Dig Mode - Selecting this mode brings up a textbox where you can chose between 5 different game modes. Let's start with "Casual".
The objective of the game is to reach the bottom, clearing as many blocks as you can along the way. Immediatly after touching the floor you are forced back into the main menu screen without being told your final score. I had to start a new game to check what my high score was. And if my most recent score is not my high score I wouldn't know what it had been.
I also noticed two things in casual mode that are worth mentioning. First if you look at the second screenshot i provided you'll see that I was able to build the
blocks up to a point where they stopped responding to the game. Those floating blocks in the picture can be walked through and can not be grabbed by the wizard. This is not an issue really because no one would ever do that, but it's there. Also in other game modes the screen scrolls down so there is no time to do it anyway.
Second thing i noticed is a little more affecting to gameplay. While the wizard is holding a block and standing halfway on a block to the right, he places that block down next to him to the right. But if he is standing halfway off the blocks left side, he will place that block one space further to the left than he does to the right. I believe this has something to do with where the OHR thinks the wizard is. Because the (X,Y) location is returned at the wizards upperleft corner of his sprite, when you stand halfway off the right side of a block the wizard is registered as being on the block your standing on. But standing halfway off the leftside of a block the wizard is registered as being on the block left of where we see him standing.
I know that explaination is not good. But i think Mogri will understand.
This means though, that I have developed different playing techniques depending on whether or not i'm placing a block to my left or my right. It's not the same, and that affects how I play.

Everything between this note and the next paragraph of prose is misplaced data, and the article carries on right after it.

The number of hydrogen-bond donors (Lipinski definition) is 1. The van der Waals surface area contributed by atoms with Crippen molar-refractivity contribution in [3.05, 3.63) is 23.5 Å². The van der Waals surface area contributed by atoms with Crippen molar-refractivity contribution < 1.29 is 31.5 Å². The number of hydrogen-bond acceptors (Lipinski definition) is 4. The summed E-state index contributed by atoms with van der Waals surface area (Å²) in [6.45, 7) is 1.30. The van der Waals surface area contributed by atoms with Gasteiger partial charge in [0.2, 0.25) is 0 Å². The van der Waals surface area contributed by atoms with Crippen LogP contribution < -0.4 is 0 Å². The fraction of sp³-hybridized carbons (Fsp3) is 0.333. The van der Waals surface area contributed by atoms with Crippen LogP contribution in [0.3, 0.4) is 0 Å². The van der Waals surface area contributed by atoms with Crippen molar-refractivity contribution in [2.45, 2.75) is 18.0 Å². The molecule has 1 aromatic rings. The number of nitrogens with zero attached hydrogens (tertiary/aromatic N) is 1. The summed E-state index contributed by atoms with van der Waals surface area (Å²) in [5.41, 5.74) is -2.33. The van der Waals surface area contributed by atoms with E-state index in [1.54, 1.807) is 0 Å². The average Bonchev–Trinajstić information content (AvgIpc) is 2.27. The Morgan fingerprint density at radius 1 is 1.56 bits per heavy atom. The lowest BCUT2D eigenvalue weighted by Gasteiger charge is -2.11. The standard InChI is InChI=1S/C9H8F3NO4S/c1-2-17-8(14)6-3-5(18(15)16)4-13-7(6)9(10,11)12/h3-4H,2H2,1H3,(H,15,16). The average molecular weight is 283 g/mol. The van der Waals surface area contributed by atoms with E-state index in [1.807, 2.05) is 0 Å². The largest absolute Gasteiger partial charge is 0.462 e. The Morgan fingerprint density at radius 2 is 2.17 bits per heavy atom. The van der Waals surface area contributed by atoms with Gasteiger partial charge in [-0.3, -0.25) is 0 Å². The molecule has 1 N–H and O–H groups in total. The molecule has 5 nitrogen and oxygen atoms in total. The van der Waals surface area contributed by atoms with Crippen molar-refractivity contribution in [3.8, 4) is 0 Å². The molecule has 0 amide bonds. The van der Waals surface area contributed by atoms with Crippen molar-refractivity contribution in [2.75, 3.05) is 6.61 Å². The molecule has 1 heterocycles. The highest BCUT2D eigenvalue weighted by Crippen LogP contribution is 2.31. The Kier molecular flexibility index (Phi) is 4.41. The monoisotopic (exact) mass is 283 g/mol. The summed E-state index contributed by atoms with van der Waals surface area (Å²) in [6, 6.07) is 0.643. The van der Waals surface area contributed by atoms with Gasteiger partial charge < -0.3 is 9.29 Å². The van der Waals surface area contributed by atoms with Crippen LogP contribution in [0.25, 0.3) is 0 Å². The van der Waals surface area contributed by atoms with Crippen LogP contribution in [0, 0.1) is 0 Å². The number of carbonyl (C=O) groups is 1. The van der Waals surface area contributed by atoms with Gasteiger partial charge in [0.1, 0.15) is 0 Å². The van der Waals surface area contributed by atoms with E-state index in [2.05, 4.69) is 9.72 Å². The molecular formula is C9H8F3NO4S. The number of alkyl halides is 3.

"Slow", "Medium", "Fast" and "Hyper" are the same as "casual" except that the screen scrolls down, placeing a time presure on the player.
As far as I can tell, they are all the same game. The only thing that changes is the speed that the screen scrolls. "Hyper" is appropiatly named.
Another thing is that blocks that line up as a resault of the wizard removeing a block don't disappear. That can be frustrating to see at times but I think Mogri had good reason to only allow blocks disappearing do to the wizard activly placing a block and the resaulting combos.
Combos are a nice touch. The block that will be picked up by the wizard is highlighted, also nice touch.
And that's all about the game I think.
So, my thoughts...
I had fun going through the puzzles offered in the game. I wish there had been more, but the ones provided made me happy.
The "Dig mode" was challenging and fun. I completly enjoyed the time i've spent playing this game and I would encourage you to give it a try. It's a fun game, very well executed and a great example of what unconventional things the OHR engine can do.
If you haven't played this game yet, you should do that now. NOW!!
oh, and the music gets annoying after a while and there is no option to turn it off. I would like to play some of my music while I play this game but as of right now I cant do that without them playing at the same time. But that's minor.
And paul telling me things like "excellent" while I was playing made me smile. That was very cool.
Well done, Mogri!
If scores meant anything I'd give this a solid 8/10.